Fiscal 2018 was a year to forget for Bed Bath & Beyond (NASDAQ:BBBY). Comparable store sales slipped 1.1%, and adjusted earnings per share tumbled 34% to $2.05 as margin pressure ramped up. As recently as 2015, adjusted EPS exceeded $5.

On the bright side, Bed Bath & Beyond's management team indicated on the Q4 earnings call in April that earnings would return to growth this year. However, on Wednesday, the company reported that sales fell even more than expected in the first quarter of fiscal 2019. This makes it seem unlikely that the struggling home furnishings retailer will reach its targets this year.

Another dreadful quarter

Bed Bath & Beyond reported its worst sales performance yet in the first quarter, as comp sales plunged 6.6%. This was worse than the company's forecast for a 5% to 6% comp sales decline. Total revenue also fell 6.6%, reaching $2.57 billion, just shy of the average analyst estimate of $2.58 billion.

To be fair, some of Bed Bath & Beyond's sales decline was intentional. The company made a number of strategy adjustments designed to prioritize profitability over sales, such as removing less profitable items from its assortments, making some items ineligible for coupon discounts, and raising the spending threshold for free shipping. It also shifted some marketing spending from the first quarter to the fourth quarter, which should boost sales later in the year.

Two people's hands holding a Bed Bath & Beyond gift card

Bed Bath & Beyond's sales plummeted 6.6% year over year in the first quarter. Image source: Bed Bath & Beyond.

That said, these moves didn't actually allow Bed Bath & Beyond to stabilize its profit margin last quarter. Adjusted EPS fell to $0.12 from $0.38 in the first quarter of fiscal 2018. Gross margin slipped to 34.5% from 35% in the prior-year period, while operating expenses rose to 32.9% of sales from 31.7% of sales a year earlier.

The EPS result did beat the average analyst estimate of $0.08, but that was a small consolation, given how far Bed Bath & Beyond's sales and earnings plunged last quarter.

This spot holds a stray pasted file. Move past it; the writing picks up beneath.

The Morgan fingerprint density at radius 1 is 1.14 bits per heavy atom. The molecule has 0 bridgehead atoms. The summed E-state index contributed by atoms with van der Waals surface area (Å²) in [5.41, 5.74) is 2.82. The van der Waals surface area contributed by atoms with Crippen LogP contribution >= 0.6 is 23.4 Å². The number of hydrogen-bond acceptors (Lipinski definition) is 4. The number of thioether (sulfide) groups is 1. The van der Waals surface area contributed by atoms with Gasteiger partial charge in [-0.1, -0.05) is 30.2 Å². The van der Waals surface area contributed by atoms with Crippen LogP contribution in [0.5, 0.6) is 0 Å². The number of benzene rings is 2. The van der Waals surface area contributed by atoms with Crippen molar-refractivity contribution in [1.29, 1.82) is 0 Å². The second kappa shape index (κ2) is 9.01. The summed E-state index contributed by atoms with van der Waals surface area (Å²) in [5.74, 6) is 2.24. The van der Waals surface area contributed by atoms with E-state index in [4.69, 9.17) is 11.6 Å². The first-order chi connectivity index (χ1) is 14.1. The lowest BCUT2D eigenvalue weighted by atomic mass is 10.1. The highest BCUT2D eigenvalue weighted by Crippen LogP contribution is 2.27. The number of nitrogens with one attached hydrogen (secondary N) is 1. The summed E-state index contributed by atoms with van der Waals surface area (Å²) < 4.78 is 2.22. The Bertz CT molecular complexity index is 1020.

The fiscal 2019 outlook looks shaky

Longtime Bed Bath & Beyond executive Steven Temares abruptly resigned as CEO two months ago. He was replaced on an interim basis by Mary Winston, a recent addition to the board.

Winston said she is confident in the full-year guidance the company released in April, albeit with the caveat that sales and adjusted EPS will probably come in at the lower end of the ranges provided then. That would put sales at $11.4 billion, down from $12 billion last year, and adjusted EPS at $2.11, up 3% year over year.

Still, it doesn't inspire confidence that Bed Bath & Beyond has already retreated to the low end of its guidance ranges just a few months into the fiscal year. Moreover, management is counting on steady improvement in sales trends over the next few quarters to reach its targets: improvement that hasn't actually begun yet. If sales trends remain near current levels, Bed Bath & Beyond is likely to miss its full-year earnings target by a wide margin.

Risks still outweigh the potential rewards

Bed Bath & Beyond stock may appear cheap, as it trades for less than six times the company's projected fiscal 2019 EPS. However, considering how bad the first-quarter earnings report was, investors can't have confidence in Bed Bath & Beyond's earnings projections.

Management is making some sensible moves to boost earnings, such as closing underperforming stores, renegotiating leases to reduce rent expense, improving Bed Bath & Beyond's private-label operations, cutting overhead spending, and optimizing store labor based on current sales trends. The company even hinted that it will consider exiting some of its smaller, non-core retail banners.

Nevertheless, all the cost-cutting in the world won't save Bed Bath & Beyond if sales continue to decline year after year. Management hasn't presented a clear plan for reinvigorating sales growth, and that isn't likely to change anytime soon, given that the company is just starting the search for a permanent CEO. And with sales falling during good economic times, it's frightening to think of what might happen to the iconic home furnishings retailer during the next recession.

Until Bed Bath & Beyond shows more tangible signs of progress toward stabilizing its sales and earnings, investors should steer clear of the stock.